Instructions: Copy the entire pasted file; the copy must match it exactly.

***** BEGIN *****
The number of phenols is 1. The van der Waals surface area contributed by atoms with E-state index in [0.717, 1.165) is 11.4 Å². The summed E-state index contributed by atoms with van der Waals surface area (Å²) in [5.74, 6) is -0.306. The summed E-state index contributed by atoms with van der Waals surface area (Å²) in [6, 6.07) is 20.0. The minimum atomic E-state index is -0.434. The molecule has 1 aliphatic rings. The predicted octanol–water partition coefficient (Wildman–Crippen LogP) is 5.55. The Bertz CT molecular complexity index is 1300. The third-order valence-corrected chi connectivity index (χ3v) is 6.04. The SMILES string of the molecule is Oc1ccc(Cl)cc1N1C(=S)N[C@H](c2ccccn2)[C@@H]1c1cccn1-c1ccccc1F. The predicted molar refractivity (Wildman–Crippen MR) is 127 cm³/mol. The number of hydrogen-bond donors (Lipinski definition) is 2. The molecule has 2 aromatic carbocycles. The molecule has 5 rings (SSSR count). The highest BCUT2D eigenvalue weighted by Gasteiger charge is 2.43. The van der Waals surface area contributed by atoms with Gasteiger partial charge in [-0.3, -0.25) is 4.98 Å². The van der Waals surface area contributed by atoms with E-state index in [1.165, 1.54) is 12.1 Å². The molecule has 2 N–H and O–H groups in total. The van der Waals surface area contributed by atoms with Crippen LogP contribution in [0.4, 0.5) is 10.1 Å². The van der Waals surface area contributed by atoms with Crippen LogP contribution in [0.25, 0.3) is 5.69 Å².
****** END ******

The number of phenols is 1. The van der Waals surface area contributed by atoms with E-state index in [0.717, 1.165) is 11.4 Å². The summed E-state index contributed by atoms with van der Waals surface area (Å²) in [5.74, 6) is -0.306. The summed E-state index contributed by atoms with van der Waals surface area (Å²) in [6, 6.07) is 20.0. The minimum atomic E-state index is -0.434. The molecule has 1 aliphatic rings. The predicted octanol–water partition coefficient (Wildman–Crippen LogP) is 5.55. The Bertz CT molecular complexity index is 1300. The third-order valence-corrected chi connectivity index (χ3v) is 6.04. The SMILES string of the molecule is Oc1ccc(Cl)cc1N1C(=S)N[C@H](c2ccccn2)[C@@H]1c1cccn1-c1ccccc1F. The predicted molar refractivity (Wildman–Crippen MR) is 127 cm³/mol. The number of hydrogen-bond donors (Lipinski definition) is 2. The molecule has 2 aromatic carbocycles. The molecule has 5 rings (SSSR count). The highest BCUT2D eigenvalue weighted by Gasteiger charge is 2.43. The van der Waals surface area contributed by atoms with Gasteiger partial charge in [-0.3, -0.25) is 4.98 Å². The van der Waals surface area contributed by atoms with E-state index in [1.165, 1.54) is 12.1 Å². The molecule has 2 N–H and O–H groups in total. The van der Waals surface area contributed by atoms with Crippen LogP contribution in [0.4, 0.5) is 10.1 Å². The van der Waals surface area contributed by atoms with Crippen LogP contribution in [0.25, 0.3) is 5.69 Å².